Taking Accountability for Racial and Social Justice
As the Chief Transformation Officer at CenturyLink, I spend a lot of time thinking about the company we want to become. That involves assessing where we currently are, where we want to be and the strategies, plans and technologies required to produce our desired outcomes. We work hard to develop the critical competencies of a modern enterprise. At the core of our ability to transform is the willingness to think and act differently and to become personally accountable for creating change.
I have come to view personal accountability as three layers of a pyramid. At the bottom of the pyramid are those people who can identify a problem. That is a good start but is not sufficient for creating change. In the middle of the pyramid are people who can both identify a problem and determine solutions for the problem. This is significantly better, but still does not produce change. At the top of the pyramid are those people who can see the problem, determine solutions, and most importantly take the necessary action to produce change.
Little did I suspect how closely this pyramid relates to the social challenges facing our country today, or how it would make me rethink my own personal role in addressing them.
A Painful Personal Assessment
The recent demand for racial and social justice has impacted me in ways I hadn’t expected. It led me to assess my own thoughts, attitudes and actions relative to racism (plus all forms of prejudice) and how they measured up to the accountability pyramid. Did I see the problem? Did I have any solutions? Was I doing anything about it? My answer to those questions was very sobering, both as a human being and a senior executive at CenturyLink.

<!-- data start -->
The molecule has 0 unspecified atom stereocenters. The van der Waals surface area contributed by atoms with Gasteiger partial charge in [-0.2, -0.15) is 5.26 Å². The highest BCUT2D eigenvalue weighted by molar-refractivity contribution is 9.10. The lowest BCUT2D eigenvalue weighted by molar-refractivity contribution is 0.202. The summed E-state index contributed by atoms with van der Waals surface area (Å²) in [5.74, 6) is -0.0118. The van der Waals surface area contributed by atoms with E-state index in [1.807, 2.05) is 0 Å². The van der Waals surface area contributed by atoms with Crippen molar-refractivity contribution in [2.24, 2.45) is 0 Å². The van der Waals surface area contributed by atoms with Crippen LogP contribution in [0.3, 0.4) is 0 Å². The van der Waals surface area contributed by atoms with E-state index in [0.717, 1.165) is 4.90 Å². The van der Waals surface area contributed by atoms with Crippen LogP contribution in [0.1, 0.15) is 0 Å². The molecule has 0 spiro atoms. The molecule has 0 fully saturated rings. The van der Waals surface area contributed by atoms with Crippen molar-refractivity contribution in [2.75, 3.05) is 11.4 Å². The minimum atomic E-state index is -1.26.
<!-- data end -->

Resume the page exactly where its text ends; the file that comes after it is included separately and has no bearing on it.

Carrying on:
I had to admit that I was at the bottom of the pyramid. I’ve always known racism is a real problem, but as a white man it wasn’t impacting me or my family or my work in a direct, tangible way…so I chose not to care enough to be personally accountable for creating change. It was awkward and embarrassing to share those feelings with my colleagues, but as I did, I discovered a new determination to be a better human being and leader—to care.
Steps Towards Accountability
I began to read about the history of racial prejudice, becoming more fluent on how legislation in the 19th and 20th centuries created political, economic, and legal barriers for the Black community in the United States. It helped me understand how vagrancy laws, “Jim Crow” laws, redlining, redistricting, even the War on Drugs reinforced systemic racism in this country (If you are unaware of these terms and their impact, I suggest you research them for yourself).
While broader awareness and education of racial inequality is critical, it is only the first step. Deciding to be personally accountable means deciding to take action. But where to start, especially with a topic that has often felt off-limits and rarely discussed openly? Based on input from colleagues and co-workers of diverse backgrounds, there are three actions we can all take to effect change in both our personal and professional lives: